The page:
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The nurses' strike: caught between saving lives and making a living

Overworked, burnt out, and reduced to food banks - healthcare workers tell us why letting our NHS implode is even more dangerous than taking to the picket lines. 

October 06 2022, 11.27am

For the first time in its history, the UK's largest nursing union is balloting for a national strike. The Royal College of Nursing (RCN) boasts over 300,000 members. But nurses are far from the only NHS workers edging towards unprecedented measures to secure the healthcare system the resources it desperately ahead of an especially grim winter. 

“For years, NHS staff have been overlooked,” Carol*, a senior community nurse in the NHS tells The Lead. “A decade ago, we were told it was to do with austerity and we were all in this together, but all these years later we see MPs taking above inflation pay increases every year and we're so much worse off. That’s why I will be voting to strike.”

Carol (who asked we don't use her real name) and the many healthcare workers represented by all the major unions across the UK who are voting in both indicative and formal ballots on whether or not they want to take strike action. Currently, NHS nurses are underpaid and overworked, often working 12-hour shifts as well as overtime with an average salary of £35,000. Nurses are given a mileage allowance of 20p per mile after the first 3,500 miles – less than the average price of fuel in the UK – and, until recently were given £60 a month ‘wear and tear’ allowance, although this has now been cut. With fuel and living prices soaring, many nurses say they are “paying to work” due to having to fork out for petrol, diesel and parking costs, causing many to consider leaving the profession

The financial hardship nurses are facing is severe. 14 percent of nurses have been forced to use food banks to survive, according to a survey of 2,500 nurses conducted by the the Cavell Nurses Trust in June this year. A further 41 percent reported that they had less than £500 in savings to get them through a financial emergency. Almost half (47 percent) have considered leaving their jobs.

Members of Unison, Unite the Union, GMB, the RCN, the Royal College of Midwives (RCM), the Chartered Society of Physiotherapy and the Society of Radiographers had a below-inflation pay deal of either £1,400 or 4 percent imposed on them by the government in summer, a move which has been called a “kick in the teeth” by Unite’s general secretary Sharon Graham and, rightly, a “real-terms pay cut” by Unison. 

Over 1 in 10 nurses rely on food banks to survive. Half of all nurses are thinking of quitting. 


With inflation now at 12.3 percent, the RCM says over two-thirds of the pay rise will go on energy bills, while the rest will get eaten up by tax. Carol, a Unison member, says the majority of the money will likely go on pension increases. Carol is already feeling the effects, living paycheque to paycheque, with, at the time of her interview, only £38 to last her the week until payday. “I'm a senior nurse with a degree,” she says, “This is absolutely not acceptable.”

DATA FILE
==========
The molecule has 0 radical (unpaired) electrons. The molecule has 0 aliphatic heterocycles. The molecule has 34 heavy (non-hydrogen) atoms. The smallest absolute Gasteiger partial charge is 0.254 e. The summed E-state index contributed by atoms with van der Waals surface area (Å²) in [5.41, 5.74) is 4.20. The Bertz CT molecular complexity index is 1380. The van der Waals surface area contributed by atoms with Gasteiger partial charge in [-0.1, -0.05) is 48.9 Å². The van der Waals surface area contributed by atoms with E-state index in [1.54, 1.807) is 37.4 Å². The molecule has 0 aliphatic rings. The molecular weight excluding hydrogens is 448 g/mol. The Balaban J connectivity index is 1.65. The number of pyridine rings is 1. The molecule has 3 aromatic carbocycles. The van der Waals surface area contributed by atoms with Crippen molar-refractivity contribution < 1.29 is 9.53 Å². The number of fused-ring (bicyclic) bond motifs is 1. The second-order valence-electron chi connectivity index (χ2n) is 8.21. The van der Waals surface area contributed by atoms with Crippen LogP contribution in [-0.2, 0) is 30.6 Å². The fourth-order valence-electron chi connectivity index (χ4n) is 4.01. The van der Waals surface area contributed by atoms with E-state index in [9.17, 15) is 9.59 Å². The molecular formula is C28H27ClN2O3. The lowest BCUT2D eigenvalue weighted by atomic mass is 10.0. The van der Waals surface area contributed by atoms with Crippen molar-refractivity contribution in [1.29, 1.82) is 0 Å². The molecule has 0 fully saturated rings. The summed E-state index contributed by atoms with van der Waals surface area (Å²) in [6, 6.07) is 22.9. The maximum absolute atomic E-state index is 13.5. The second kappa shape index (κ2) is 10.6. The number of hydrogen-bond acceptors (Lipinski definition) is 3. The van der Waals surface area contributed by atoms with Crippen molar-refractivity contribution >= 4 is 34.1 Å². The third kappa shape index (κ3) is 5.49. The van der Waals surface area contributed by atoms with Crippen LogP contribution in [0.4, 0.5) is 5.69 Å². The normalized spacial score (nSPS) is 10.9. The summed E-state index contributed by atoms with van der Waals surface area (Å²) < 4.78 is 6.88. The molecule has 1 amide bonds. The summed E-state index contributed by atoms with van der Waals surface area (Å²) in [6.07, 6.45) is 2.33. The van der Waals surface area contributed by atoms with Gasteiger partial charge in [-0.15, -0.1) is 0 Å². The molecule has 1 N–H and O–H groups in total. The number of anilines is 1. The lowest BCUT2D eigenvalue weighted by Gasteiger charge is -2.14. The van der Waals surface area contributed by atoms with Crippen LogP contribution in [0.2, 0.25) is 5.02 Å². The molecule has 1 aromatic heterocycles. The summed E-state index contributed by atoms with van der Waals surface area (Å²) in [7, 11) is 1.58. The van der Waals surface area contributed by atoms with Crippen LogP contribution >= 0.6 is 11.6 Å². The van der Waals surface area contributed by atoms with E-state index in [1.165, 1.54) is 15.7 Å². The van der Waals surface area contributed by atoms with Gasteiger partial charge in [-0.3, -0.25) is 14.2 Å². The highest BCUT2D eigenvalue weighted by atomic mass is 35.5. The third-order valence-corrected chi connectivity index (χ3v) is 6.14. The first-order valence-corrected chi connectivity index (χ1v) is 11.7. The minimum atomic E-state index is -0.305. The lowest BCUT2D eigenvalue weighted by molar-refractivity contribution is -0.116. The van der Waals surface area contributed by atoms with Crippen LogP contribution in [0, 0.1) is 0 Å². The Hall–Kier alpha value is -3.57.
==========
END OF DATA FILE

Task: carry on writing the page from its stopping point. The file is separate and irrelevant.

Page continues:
With reports of NHS trusts setting up food banks and ‘marketplaces’ offering donated school uniforms and office wear to struggling staff members, it’s clear that the current pay rate for healthcare workers is unsustainable. Many workers have been taking on extra shifts in order to afford gas and electricity, with one poll by Nursing Notes finding that 56 percent expected to work more than a week (37.5 hours) extra per month to be able to make ends meet. This is exactly why Carol feels so strongly about voting to strike. But for others, it’s not so clear-cut. 

What happens to patients? 

Louise, a 36-year-old community nurse from Scotland and RCN member who also prefers not to be named, believes that the NHS should “absolutely” go on strike. But from a moral point of view, she’s not sure she can vote Yes: “My head is telling me one thing and my heart is telling me another,” she tells us. She says that while no one gets into nursing “for the money,” the pay isn’t reflective of the needs of most workers. “I have colleagues who have to have other sources of income, they have second jobs, they do agency shifts, they do bank shifts to supplement their income. Some are having to use food banks, it’s disgusting.”

But, given the tangible importance of her work, Louise admits she’s on the fence. “I work in the community, so I go to patients' houses,” Louise says. “So although I agree with striking, I feel that my patients would get let down by me going on strike.” She says there are some patients who need to be seen twice a day, everyday, adding that if something were to happen to a patient during a strike, healthcare workers would be “demonised” by the press and politicians. It’s an understandable concern; despite vast swathes of the UK population standing on their doorsteps every Thursday during the first Covid lockdown to ‘clap for key workers’ and praise the NHS, the workers themselves were offered little more than a one percent pay rise post-lockdown. At the time, Conservative peer Lord James Bethell defended the decision, saying that nurses are “well paid for the job,” adding that many people “look upon professional jobs within the NHS with some envy”.

“We're the ones who are there to pick up all the pieces,” Louise says. “That's why I find it very hard to actually strike.” This sentiment is widely held throughout the NHS, with workers telling The Lead that they and many of their colleagues have always struggled with the moral dilemma of whether or not to strike, especially where patient safety is concerned. In a poll of 229 Scottish nurses taken in August this year, 67 percent said they would support industrial action, up to and including strike action. But nurses have reported a “shift in appetite” for strike action in the health service, and a snap poll of 50 nurses taken in July, every single nurse said they wanted to strike.